We encourage you to attend our Annual Meeting. Whether you are able to attend or not, we urge you to indicate your vote (i) FOR the election of the director nominees, (ii) FOR the ratification of the selection of Ernst & Young LLP as our independent auditor (iii) FOR the approval of the Company’s executive compensation in an advisory vote and (iv) FOR the approval of the Employee Stock Purchase Plan, by completing, signing, dating and returning your proxy card or by Internet or telephone voting as described in the proxy statement. If you attend the meeting, you may vote in person even if you have previously mailed a proxy card or otherwise submitted a vote by Internet or telephone voting.
By order of Omega’s Board of Directors,
[MISSING IMAGE: sg_ctaylor-pickett.jpg]
C. Taylor Pickett
April 24, 2019
Hunt Valley, Maryland
YOUR VOTE IS IMPORTANT. Whether or not you plan to attend the meeting, please vote by using the Internet website or toll-free telephone number shown on the proxy card, or completing, signing, dating and mailing the proxy card promptly in the enclosed envelope. It is important that you return the proxy card or otherwise submit a vote on the Internet or by telephone promptly whether or not you plan to attend the meeting, so that your shares are properly voted.
If you hold shares through a broker, bank or other nominee (in “street name”), you may receive a separate voting instruction form, or you may need to contact your broker, bank or other nominee to determine whether you will be able to vote electronically using the Internet or telephone.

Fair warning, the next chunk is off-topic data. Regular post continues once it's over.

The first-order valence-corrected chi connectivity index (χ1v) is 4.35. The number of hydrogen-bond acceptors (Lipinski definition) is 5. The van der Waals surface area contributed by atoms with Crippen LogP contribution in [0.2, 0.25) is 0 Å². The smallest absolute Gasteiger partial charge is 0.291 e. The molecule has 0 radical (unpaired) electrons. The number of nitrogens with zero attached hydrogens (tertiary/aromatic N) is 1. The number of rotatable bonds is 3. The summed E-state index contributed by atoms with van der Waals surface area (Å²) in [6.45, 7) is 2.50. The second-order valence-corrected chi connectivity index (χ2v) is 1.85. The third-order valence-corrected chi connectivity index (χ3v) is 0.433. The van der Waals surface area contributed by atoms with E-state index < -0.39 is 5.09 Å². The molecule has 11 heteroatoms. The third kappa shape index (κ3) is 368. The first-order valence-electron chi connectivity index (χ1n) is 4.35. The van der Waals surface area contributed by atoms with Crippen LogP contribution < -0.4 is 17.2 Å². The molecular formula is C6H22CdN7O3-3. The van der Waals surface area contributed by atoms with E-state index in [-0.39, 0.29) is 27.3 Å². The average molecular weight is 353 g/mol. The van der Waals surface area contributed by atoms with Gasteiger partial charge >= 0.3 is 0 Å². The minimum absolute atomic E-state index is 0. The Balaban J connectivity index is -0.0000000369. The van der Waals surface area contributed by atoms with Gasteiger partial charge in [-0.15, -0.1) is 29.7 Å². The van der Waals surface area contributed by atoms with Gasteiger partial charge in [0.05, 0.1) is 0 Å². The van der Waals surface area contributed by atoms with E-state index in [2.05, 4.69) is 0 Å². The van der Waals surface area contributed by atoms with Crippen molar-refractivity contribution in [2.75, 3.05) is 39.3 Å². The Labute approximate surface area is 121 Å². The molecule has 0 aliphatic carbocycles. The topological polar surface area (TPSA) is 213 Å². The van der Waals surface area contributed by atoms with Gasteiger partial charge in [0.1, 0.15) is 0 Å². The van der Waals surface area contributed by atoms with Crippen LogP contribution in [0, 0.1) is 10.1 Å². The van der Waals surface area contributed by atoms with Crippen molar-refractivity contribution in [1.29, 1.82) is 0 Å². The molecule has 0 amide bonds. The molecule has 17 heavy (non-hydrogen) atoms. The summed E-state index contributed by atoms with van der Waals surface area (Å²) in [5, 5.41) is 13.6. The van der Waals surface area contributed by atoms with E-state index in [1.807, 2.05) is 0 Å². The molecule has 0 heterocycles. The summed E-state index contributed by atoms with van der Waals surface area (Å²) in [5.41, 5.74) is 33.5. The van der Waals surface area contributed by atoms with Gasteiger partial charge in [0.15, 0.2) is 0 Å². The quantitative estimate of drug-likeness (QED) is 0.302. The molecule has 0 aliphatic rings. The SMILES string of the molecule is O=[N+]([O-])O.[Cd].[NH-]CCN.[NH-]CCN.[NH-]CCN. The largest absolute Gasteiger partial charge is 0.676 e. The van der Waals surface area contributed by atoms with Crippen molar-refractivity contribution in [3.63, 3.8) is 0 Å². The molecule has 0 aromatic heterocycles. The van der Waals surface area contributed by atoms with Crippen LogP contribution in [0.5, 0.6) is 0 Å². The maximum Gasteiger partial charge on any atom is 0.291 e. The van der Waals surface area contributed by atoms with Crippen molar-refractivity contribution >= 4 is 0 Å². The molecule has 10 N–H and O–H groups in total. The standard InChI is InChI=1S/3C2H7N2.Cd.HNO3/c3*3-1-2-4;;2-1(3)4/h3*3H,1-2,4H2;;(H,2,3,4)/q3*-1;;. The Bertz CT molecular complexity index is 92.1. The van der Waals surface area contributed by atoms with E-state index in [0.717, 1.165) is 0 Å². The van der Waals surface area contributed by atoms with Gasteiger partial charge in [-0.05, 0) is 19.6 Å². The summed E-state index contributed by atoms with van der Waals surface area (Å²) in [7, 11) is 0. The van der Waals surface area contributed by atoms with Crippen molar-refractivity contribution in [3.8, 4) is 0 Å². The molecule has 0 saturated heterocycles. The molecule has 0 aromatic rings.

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OMEGA HEALTHCARE INVESTORS, INC.
303 International Circle, Suite 200
Hunt Valley, Maryland 21030
(410) 427-1700
PROXY STATEMENT
FOR
ANNUAL MEETING OF STOCKHOLDERS
June 7, 2019
The accompanying proxy is solicited by the Board of Directors to be voted at the Annual Meeting of Stockholders of Omega Healthcare Investors, Inc. (the “Annual Meeting”) to be held at the Company’s principal executive offices at 303 International Circle, Suite 200, Hunt Valley, Maryland, at 10:00 A.M. EDT on June 7, 2019, and any adjournments or postponements of the meeting.
This Proxy Statement, and our Annual Report to Stockholders for fiscal year 2018, which includes our Annual Report on Form 10-K filed with the Securities and Exchange Commission (the “SEC”) on February 26, 2019, are available electronically at www.proxyvote.com or www.omegahealthcare.com.
RECORD DATE
Our Board of Directors has fixed April 15, 2019, as the record date for the determination of stockholders entitled to notice of, and to vote at, the Annual Meeting and any adjournment or postponement thereof. As of the close of business on the record date, there were 207,021,096 shares of our common stock, par value $0.10 per share, outstanding and entitled to vote. As of the record date, our directors and executive officers beneficially owned 0.65% of the shares of our common stock.
QUORUM AND VOTING
Quorum
Holders of a majority of the outstanding shares of our common stock entitled to vote at the Annual Meeting as of the record date must be present in person or represented by proxy at the Annual Meeting to constitute a quorum for the conduct of business at the Annual Meeting. Proxies marked as abstaining and “broker non-votes” will be treated as shares present for purposes of determining the presence of a quorum.